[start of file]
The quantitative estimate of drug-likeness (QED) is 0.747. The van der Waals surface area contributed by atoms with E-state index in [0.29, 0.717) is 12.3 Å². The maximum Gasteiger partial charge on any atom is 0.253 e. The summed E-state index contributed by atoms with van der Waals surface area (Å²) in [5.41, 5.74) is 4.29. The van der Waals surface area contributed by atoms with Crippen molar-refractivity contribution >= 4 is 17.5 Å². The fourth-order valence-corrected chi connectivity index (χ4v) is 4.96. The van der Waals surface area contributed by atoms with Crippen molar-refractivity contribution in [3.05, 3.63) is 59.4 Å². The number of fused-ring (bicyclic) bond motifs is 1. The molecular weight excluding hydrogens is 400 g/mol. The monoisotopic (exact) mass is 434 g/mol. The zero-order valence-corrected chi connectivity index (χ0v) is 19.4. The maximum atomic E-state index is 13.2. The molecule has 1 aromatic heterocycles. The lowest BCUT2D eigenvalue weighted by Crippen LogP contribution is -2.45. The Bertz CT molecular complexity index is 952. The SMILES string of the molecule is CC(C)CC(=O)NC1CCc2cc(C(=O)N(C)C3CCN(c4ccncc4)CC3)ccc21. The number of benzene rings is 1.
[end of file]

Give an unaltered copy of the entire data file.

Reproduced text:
The quantitative estimate of drug-likeness (QED) is 0.747. The van der Waals surface area contributed by atoms with E-state index in [0.29, 0.717) is 12.3 Å². The maximum Gasteiger partial charge on any atom is 0.253 e. The summed E-state index contributed by atoms with van der Waals surface area (Å²) in [5.41, 5.74) is 4.29. The van der Waals surface area contributed by atoms with Crippen molar-refractivity contribution >= 4 is 17.5 Å². The fourth-order valence-corrected chi connectivity index (χ4v) is 4.96. The van der Waals surface area contributed by atoms with Crippen molar-refractivity contribution in [3.05, 3.63) is 59.4 Å². The number of fused-ring (bicyclic) bond motifs is 1. The molecular weight excluding hydrogens is 400 g/mol. The monoisotopic (exact) mass is 434 g/mol. The zero-order valence-corrected chi connectivity index (χ0v) is 19.4. The maximum atomic E-state index is 13.2. The molecule has 1 aromatic heterocycles. The lowest BCUT2D eigenvalue weighted by Crippen LogP contribution is -2.45. The Bertz CT molecular complexity index is 952. The SMILES string of the molecule is CC(C)CC(=O)NC1CCc2cc(C(=O)N(C)C3CCN(c4ccncc4)CC3)ccc21. The number of benzene rings is 1.